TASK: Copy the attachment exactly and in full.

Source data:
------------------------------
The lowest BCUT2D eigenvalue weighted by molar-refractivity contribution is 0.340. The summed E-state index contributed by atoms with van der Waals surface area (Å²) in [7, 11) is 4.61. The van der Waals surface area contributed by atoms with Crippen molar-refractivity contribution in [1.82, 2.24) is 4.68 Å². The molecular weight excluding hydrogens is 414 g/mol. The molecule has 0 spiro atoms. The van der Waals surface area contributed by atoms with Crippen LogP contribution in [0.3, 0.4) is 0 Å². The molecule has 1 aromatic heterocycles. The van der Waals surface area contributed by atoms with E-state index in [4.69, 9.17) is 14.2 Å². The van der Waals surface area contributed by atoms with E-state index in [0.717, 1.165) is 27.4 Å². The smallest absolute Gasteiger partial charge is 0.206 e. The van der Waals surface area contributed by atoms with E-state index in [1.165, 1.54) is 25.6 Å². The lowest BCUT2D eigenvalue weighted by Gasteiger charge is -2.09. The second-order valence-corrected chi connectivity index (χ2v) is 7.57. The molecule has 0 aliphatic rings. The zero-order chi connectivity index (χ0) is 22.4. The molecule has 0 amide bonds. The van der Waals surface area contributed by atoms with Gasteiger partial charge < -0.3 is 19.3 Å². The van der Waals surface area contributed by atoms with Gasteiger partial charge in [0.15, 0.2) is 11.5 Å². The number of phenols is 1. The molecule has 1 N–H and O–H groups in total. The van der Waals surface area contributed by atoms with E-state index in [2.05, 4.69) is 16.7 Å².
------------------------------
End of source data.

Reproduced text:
The lowest BCUT2D eigenvalue weighted by molar-refractivity contribution is 0.340. The summed E-state index contributed by atoms with van der Waals surface area (Å²) in [7, 11) is 4.61. The van der Waals surface area contributed by atoms with Crippen molar-refractivity contribution in [1.82, 2.24) is 4.68 Å². The molecular weight excluding hydrogens is 414 g/mol. The molecule has 0 spiro atoms. The van der Waals surface area contributed by atoms with Crippen LogP contribution in [0.3, 0.4) is 0 Å². The molecule has 1 aromatic heterocycles. The van der Waals surface area contributed by atoms with E-state index in [4.69, 9.17) is 14.2 Å². The van der Waals surface area contributed by atoms with E-state index in [0.717, 1.165) is 27.4 Å². The smallest absolute Gasteiger partial charge is 0.206 e. The van der Waals surface area contributed by atoms with E-state index in [1.165, 1.54) is 25.6 Å². The lowest BCUT2D eigenvalue weighted by Gasteiger charge is -2.09. The second-order valence-corrected chi connectivity index (χ2v) is 7.57. The molecule has 0 aliphatic rings. The zero-order chi connectivity index (χ0) is 22.4. The molecule has 0 amide bonds. The van der Waals surface area contributed by atoms with Gasteiger partial charge < -0.3 is 19.3 Å². The van der Waals surface area contributed by atoms with Gasteiger partial charge in [0.15, 0.2) is 11.5 Å². The number of phenols is 1. The molecule has 1 N–H and O–H groups in total. The van der Waals surface area contributed by atoms with E-state index in [2.05, 4.69) is 16.7 Å².